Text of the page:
- Wheal dives into the cutting-edge technology and science that the navy uses to prepare these individuals. Itzler shares his experience meeting and briefly living with Goggins (who was also an Army Ranger) and the things he learned about pushing past perceived limits.
- Goggins dives into why you should leave your comfort zone, introduces the 40 percent rule, and explains why the biggest battle we all face is the one in our own minds. "Usually whatever's in front of you isn't as big as you make it out to be," says the SEAL turned motivational speaker. "We start to make these very small things enormous because we allow our minds to take control and go away from us. We have to regain control of our mind."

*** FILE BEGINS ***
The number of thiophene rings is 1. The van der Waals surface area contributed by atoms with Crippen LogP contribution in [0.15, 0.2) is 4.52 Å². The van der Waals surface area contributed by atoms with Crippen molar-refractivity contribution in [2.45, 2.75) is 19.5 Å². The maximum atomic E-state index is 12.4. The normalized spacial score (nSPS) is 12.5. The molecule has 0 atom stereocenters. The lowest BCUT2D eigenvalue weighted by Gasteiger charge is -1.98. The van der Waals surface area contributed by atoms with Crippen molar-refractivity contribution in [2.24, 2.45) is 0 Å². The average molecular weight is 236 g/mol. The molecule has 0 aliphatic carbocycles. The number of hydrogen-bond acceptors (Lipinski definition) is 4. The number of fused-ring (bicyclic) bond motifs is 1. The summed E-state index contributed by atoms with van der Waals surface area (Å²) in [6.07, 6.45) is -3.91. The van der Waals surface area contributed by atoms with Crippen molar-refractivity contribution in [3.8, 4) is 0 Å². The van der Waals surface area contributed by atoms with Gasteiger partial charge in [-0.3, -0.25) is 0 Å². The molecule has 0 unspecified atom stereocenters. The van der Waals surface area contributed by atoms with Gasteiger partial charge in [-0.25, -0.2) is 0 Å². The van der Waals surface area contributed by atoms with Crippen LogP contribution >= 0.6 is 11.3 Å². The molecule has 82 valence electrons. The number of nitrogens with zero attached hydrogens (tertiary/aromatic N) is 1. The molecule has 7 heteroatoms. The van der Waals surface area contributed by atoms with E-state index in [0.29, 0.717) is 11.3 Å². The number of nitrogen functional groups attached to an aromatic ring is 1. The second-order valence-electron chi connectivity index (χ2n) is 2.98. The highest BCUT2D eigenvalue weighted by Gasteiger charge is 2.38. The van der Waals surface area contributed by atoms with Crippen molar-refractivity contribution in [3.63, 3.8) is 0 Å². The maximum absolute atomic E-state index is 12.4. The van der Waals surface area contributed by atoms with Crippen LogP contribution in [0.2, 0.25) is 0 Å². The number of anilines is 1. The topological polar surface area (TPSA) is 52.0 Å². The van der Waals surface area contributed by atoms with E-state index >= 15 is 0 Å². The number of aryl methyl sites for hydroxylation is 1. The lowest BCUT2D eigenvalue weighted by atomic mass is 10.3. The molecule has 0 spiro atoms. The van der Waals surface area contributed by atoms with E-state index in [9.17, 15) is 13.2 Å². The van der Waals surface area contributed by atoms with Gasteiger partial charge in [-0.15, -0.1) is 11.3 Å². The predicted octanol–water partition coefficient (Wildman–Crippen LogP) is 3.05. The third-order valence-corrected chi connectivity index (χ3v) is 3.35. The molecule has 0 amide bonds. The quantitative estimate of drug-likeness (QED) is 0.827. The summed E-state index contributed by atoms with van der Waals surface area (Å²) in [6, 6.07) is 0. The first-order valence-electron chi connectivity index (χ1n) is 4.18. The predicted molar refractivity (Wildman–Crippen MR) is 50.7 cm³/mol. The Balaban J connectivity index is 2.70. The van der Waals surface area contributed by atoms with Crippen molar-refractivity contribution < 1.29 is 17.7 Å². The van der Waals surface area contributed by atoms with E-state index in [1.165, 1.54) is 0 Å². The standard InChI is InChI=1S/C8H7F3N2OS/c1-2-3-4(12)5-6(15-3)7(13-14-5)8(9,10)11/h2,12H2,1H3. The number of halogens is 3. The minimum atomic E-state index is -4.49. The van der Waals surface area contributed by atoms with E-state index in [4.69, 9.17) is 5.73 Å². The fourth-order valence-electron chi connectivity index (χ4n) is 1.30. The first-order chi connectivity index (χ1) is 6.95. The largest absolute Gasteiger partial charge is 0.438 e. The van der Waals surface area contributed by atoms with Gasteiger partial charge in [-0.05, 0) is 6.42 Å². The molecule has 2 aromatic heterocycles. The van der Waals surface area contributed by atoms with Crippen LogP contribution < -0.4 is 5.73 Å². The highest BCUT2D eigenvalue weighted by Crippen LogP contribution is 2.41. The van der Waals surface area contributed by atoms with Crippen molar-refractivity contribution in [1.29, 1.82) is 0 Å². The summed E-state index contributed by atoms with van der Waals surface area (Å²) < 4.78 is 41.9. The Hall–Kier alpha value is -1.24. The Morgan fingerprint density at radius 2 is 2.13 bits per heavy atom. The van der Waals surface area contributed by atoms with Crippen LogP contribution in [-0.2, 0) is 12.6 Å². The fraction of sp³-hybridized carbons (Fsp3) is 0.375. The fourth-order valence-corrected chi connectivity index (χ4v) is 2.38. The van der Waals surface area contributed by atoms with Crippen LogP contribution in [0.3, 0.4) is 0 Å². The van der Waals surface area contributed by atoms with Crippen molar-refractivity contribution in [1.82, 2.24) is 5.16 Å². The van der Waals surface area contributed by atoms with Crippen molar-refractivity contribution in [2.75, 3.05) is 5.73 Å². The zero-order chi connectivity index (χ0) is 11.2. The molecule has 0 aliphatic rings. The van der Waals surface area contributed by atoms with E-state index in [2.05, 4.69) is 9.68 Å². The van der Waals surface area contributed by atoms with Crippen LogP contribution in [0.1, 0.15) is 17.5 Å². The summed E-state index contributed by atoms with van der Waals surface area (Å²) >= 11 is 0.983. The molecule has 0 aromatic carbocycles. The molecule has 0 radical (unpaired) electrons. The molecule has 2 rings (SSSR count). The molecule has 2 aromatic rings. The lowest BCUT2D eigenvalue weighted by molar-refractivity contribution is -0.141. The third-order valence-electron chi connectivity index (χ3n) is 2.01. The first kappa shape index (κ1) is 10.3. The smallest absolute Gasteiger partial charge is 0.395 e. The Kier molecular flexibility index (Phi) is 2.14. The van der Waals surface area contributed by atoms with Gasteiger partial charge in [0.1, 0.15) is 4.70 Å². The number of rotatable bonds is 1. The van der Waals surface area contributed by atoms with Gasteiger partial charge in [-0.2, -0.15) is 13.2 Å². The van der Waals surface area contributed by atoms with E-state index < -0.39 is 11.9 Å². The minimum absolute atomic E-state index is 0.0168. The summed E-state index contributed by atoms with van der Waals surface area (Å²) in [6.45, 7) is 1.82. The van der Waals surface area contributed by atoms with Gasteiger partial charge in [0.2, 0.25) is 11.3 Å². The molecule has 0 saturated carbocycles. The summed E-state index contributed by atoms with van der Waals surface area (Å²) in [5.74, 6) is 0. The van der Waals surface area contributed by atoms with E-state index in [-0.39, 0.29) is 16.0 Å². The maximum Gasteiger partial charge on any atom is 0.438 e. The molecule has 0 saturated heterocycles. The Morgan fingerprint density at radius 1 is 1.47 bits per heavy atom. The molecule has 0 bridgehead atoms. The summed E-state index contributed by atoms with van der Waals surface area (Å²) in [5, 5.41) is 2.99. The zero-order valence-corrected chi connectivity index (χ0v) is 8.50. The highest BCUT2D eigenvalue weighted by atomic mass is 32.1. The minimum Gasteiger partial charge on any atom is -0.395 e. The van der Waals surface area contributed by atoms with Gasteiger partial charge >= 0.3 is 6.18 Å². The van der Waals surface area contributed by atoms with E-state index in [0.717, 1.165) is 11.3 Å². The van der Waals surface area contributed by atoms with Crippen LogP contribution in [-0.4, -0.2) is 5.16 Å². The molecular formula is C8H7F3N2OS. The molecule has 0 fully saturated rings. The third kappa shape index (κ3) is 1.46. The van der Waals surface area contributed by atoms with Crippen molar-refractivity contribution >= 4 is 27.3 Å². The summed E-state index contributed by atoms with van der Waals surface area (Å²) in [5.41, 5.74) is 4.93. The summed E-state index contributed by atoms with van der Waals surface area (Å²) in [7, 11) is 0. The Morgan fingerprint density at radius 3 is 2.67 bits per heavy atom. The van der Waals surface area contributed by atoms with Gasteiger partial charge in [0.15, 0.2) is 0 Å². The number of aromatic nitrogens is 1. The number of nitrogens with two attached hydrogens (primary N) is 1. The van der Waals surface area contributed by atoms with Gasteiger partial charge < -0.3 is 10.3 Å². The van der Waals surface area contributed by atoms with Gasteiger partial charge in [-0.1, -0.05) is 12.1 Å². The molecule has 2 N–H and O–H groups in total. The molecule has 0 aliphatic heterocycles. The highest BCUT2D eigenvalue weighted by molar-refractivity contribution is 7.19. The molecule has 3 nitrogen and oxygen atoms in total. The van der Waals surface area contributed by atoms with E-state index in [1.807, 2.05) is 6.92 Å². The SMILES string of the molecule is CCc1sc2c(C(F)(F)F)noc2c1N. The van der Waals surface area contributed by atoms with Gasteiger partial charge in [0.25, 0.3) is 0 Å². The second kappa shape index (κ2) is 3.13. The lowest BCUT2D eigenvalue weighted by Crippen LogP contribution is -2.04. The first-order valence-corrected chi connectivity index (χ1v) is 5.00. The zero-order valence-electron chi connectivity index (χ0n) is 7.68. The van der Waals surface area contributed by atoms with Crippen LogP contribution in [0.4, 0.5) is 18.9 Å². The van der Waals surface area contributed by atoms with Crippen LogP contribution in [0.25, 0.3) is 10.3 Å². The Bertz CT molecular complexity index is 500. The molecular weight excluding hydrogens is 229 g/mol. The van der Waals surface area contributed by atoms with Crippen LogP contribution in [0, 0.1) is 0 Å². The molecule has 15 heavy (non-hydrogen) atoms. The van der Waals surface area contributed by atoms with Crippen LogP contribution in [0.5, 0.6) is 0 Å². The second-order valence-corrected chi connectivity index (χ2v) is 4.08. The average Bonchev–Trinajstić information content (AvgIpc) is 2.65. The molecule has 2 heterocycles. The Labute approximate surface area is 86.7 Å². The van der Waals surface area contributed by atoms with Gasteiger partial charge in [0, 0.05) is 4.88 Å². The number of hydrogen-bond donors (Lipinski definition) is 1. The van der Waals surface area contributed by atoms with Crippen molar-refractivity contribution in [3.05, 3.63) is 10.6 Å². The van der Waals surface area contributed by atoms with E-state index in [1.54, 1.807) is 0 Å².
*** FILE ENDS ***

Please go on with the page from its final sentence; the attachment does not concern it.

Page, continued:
America's Space Force has acquired a horse for an important mission.
- U.S. Space Force has acquired a new horse named Ghost.
- The horse is part of the Conservation Military Working Horse program.
- The horses help patrol a large territory, supporting threatened species.